This is a part of a series on the learning programme we offer at Scholar Base. We hone reading, writing and public speaking skills. We start students as young as four with a reading programme and they soon progress to start writing as well.
Besides these three skills, we emphasize development in 6 key areas:
In this article, we focus on what why we develop the child’s IQ and EQ.
Most people think of IQ as the direct measure of a person’s intelligence. This, however, is too simplistic a view, yet it remains a common misconception.
Let’s take a closer look at What IQ Actually Measures
IQ tests measure a person’s performance on a series of analytical, mathematical and spatial tests relative to his or her peers. The IQ of a student measures the rate of adaptability to changing conditions, the ability to understand issues, problem-solving and consequent action and so on.
According to studies, most children with higher IQ scores do better on standardized testing, school grades, and complete a greater number of years of education. Because of the correlation, IQ tests are often used by schools to identify students with various needs.
IQ and Education
People are often led to believe that IQ is an innate quality, not one that can be acquired or fostered. While it is associated with various factors such as parental social status and parental IQ, it is also attributed to schooling.
This is because IQ tests measure not the ‘intelligence’, but a person’s capacity for intelligence. In other words, it’s not based on what a person has learned regarding content but more on their ability to learn.
What we need to know is that the quality of education plays a major part in shaping a student’s IQ.
Though education, an individual can improve content information, the familiarity of testing, concentration/ attention, problem-solving skills and so on.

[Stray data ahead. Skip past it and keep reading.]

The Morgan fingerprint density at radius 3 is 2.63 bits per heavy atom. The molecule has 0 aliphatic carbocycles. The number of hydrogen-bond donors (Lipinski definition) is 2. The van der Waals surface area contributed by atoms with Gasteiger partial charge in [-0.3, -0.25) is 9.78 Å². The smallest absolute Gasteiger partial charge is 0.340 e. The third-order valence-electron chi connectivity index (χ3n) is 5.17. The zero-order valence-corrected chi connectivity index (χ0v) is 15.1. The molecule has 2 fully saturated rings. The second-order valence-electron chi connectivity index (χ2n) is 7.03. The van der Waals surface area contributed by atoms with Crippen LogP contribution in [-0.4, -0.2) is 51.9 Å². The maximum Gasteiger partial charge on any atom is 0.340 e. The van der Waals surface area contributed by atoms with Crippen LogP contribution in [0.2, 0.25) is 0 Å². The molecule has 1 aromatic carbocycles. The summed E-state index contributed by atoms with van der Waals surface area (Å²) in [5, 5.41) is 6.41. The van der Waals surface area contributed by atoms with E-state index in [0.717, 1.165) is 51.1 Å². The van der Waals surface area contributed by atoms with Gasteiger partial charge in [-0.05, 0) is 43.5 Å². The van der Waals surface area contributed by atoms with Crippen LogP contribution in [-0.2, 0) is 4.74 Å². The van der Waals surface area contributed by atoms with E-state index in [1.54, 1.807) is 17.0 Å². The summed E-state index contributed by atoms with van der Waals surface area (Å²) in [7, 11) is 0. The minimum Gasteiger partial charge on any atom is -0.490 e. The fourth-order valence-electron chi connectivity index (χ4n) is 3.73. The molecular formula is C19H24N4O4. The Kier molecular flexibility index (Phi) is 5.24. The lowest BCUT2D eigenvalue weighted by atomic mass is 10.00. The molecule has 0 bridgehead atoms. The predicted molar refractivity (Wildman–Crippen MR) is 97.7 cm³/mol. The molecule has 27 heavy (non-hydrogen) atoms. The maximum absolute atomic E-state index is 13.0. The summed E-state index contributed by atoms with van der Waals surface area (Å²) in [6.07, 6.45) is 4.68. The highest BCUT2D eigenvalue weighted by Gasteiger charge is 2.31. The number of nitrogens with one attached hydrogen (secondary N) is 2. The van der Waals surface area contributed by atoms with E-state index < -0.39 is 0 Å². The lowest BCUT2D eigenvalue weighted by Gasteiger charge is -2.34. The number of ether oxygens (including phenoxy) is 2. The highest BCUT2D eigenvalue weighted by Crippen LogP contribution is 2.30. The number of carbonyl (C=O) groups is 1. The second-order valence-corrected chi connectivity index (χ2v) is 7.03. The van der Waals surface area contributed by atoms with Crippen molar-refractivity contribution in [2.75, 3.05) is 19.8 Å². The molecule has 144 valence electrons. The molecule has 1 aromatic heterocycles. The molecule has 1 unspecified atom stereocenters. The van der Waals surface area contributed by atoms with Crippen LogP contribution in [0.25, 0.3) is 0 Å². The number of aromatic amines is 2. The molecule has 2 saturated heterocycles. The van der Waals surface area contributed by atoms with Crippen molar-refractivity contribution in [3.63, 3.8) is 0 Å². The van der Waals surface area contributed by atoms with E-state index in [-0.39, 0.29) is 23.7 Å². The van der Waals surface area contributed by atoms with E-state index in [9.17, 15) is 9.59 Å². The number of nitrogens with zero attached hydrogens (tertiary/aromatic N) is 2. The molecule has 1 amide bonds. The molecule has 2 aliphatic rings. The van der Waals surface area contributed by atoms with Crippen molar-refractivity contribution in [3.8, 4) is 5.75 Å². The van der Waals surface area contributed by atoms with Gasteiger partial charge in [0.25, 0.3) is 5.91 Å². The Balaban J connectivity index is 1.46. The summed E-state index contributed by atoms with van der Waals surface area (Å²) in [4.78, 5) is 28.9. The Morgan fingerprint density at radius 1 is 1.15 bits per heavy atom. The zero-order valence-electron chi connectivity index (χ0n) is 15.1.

Why EQ is Under-rated
Most traditional education systems has been and still is focused on academics. But the question remains: is this enough for today’s youth to become successful.
Other factors need to be taken into consideration for a holistic development for students. One of which is EQ. Emotional intelligence, which can be defined as the ability to control one’s emotions and use it in a productive manner.
Due to it’s contribution to leadership, collaboration skills, fostering a healthy work environment, EQ’s importance has risen exponentially over the past years. EQ is also a deciding factor in which an individual interacts with others. It defines how the students grow and influences what the student learn.
A well-developed EQ is one of the foundations for high-performing individuals. It is a core skill not to be sidelined.
EQ in Education
With all the new research on Social Emotional Learning (SEL) programs, innovative learning institutions like the Scholar Base has taken steps to integrate it into their curriculum.
Benefits of helping children learn EQ include improvement of health, happiness, and success. A New York Times editorial has also concluded that, “… social and emotional learning programs significantly improve students’ academic performance.”
The skills associated with EQ can be instilled at an early stage, which in turn will affect the development of the children in a positive way. EQ can help foster good attributes in children, teaching them respect and interaction.
In these ways, children that can use their EQs properly are better prepared to face not just adult life, but life in general. They will be able to work in teams towards a common goal, devise plans, strategies, handle conflicts and so on.
Education is the knowledge acquired through learning in a manner that imparts an all-around development and growth for each student. Scholar Base believes in the fostering of both IQ and EQ for children at an early age to teach them to become better people.